“The notion that there’s something special about one set of proportions which is not produced by another set, just doesn’t hold up.” Dr. Mary Johnson, Manager of GIA Research and Development in Carlsbad, CA.
The issue of “Ideal Cut” diamonds is a complicated one and one which the average consumer can focus on to the exclusion of other factors in a diamond which are really much more important. To put it simply, the phrase “ideal cut” refers to a set of statistics to which a diamond is cut and implies that this set of statistics produces the best looking diamond. As you read on, you will begin to understand why, instead of focusing on the term “ideal,” you should be letting your EYES speak to you. You should be looking at the diamond itself and not just its statistics. At A. Fishman & Son, we focus on offering our customers “well cut” diamonds that are pretty and reflect full brilliance and fire.
What do we mean by “well-cut” and how do we distinguish our cut from “ideal” cut (or “ultra ideal”) diamonds? While we own and offer many diamonds which have proportions which would be considered “ideal” cut, they are all very fine cut diamonds. However, unlike our diamonds which fall within the “ideal cut” proportions, there are many diamonds which fall within those “numbers” but whose cut is in fact poor and those diamonds are not pretty diamonds. Like the Gemological Institute of America (“GIA”) (see below), we do not feel it is appropriate to use the term “ideal,” as it reflects the concept of “perfect.” And we do not believe that all diamonds which fall within the “ideal” cut proportions deserve the connotation that the term implies.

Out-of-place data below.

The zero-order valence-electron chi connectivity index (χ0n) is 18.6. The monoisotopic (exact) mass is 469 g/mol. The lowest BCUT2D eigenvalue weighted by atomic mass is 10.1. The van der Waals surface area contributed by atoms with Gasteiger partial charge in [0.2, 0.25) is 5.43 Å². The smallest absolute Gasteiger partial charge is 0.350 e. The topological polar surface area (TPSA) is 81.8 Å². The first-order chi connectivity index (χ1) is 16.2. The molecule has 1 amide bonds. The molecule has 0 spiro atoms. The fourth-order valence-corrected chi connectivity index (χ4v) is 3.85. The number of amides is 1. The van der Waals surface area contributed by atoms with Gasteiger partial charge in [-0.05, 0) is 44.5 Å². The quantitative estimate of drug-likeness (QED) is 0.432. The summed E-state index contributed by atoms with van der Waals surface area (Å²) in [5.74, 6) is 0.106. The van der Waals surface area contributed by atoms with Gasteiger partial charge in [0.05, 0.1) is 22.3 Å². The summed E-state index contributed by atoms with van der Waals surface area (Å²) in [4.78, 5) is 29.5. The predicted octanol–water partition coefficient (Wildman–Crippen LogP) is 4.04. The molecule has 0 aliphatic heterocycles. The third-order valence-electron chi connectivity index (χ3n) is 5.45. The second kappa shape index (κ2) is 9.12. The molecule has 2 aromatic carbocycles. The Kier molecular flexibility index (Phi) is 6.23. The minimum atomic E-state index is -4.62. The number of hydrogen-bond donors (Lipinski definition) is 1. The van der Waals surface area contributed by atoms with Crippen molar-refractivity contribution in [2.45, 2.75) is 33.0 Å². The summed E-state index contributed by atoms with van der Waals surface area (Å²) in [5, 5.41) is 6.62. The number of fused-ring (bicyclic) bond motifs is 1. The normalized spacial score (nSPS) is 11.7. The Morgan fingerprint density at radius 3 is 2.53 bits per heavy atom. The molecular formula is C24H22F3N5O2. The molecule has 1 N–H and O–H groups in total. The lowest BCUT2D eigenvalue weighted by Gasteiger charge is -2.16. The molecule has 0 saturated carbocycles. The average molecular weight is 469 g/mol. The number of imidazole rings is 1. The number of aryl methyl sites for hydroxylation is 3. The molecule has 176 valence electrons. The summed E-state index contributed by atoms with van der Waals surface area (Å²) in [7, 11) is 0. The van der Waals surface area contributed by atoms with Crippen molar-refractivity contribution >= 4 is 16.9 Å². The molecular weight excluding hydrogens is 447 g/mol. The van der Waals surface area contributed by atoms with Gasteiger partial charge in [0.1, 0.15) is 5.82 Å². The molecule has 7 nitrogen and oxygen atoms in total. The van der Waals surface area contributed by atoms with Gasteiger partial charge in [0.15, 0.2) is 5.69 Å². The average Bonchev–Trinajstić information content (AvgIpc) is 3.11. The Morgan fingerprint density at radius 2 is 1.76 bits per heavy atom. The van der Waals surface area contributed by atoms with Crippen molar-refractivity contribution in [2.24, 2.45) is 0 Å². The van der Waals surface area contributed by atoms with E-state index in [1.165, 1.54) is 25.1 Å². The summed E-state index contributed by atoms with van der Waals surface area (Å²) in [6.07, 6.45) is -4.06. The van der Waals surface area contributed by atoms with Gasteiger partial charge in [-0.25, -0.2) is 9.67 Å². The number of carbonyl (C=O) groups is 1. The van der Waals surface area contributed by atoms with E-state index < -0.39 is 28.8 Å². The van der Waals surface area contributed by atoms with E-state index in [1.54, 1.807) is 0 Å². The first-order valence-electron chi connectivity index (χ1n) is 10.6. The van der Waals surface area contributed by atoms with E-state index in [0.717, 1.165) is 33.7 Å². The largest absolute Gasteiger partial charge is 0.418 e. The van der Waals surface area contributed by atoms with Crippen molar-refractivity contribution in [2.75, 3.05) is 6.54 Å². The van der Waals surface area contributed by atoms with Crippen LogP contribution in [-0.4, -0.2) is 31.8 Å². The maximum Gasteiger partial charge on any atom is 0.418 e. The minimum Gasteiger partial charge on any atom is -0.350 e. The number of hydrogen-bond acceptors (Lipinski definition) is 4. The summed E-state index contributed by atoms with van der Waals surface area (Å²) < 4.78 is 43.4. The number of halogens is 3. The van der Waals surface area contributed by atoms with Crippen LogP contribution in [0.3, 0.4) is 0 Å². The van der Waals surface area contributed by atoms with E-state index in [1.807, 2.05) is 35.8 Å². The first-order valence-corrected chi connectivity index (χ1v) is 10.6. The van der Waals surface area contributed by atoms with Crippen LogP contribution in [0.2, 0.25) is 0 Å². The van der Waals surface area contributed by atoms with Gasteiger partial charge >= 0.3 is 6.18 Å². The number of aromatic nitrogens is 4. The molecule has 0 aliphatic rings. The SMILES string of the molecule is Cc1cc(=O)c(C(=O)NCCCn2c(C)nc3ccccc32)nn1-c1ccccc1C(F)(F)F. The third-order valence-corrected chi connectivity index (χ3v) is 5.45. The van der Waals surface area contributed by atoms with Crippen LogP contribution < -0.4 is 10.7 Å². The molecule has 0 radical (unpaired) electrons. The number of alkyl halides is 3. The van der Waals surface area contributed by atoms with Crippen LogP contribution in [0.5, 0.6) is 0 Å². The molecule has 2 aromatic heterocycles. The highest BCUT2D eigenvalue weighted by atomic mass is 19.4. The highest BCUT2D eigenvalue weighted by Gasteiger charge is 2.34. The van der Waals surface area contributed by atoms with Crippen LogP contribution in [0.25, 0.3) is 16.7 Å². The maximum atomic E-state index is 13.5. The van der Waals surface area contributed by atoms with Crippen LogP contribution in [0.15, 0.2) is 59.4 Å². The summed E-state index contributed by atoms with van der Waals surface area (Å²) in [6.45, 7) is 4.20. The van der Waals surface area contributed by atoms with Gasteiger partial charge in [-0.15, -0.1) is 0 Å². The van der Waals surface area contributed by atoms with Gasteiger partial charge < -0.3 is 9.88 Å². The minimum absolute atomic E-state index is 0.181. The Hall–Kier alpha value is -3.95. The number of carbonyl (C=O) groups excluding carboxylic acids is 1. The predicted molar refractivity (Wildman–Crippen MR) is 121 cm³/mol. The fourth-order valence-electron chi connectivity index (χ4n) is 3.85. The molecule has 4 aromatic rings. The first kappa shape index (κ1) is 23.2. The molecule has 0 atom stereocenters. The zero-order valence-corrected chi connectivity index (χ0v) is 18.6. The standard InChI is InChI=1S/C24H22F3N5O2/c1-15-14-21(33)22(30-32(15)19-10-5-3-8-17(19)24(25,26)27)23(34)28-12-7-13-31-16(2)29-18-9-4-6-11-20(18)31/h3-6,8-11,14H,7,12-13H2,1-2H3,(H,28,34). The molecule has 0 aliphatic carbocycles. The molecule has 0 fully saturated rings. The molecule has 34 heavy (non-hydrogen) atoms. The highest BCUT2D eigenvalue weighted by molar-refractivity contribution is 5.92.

An “ideal” cut diamond refers to a round diamond cut to a specific set of cutting guidelines that delineate the proportions that are assumed to give a round diamond the greatest amount of fire and brilliance. There is a tremendous amount of information, some good and some very misleading, regarding what an “ideal” cut diamond should look like and what proportions it should be cut to.
One of my biggest issues with the concept of “ideal” cuts is this. If an “ideal” cut diamond reflects a single set of cutting proportions which are “perfect,” how is it that the depth and table percentages can have such a wide range? The traditional proportions often quoted for ideal cut – and “established” by the American Gem Society (“AGS“) is a table percentage of 52.4-57.5% and a depth percentage of 58.4-62.9%. This set of proportions assumes that any two diamonds whose proportions are cut within these ranges is equally pretty and look alike. Is this really possible? Is it possible that two diamonds which fall within this range, but at the extremes, really look the same? In our opinion, and the opinion of the GIA, this is patently false. A diamond of 60% depth and 57% table may be a pretty diamond, but, in our opinion, a diamond of 62.9 depth and 53 table is not. And it is obvious to any one who thinks through the issue that these two diamond will not look the same to the eye.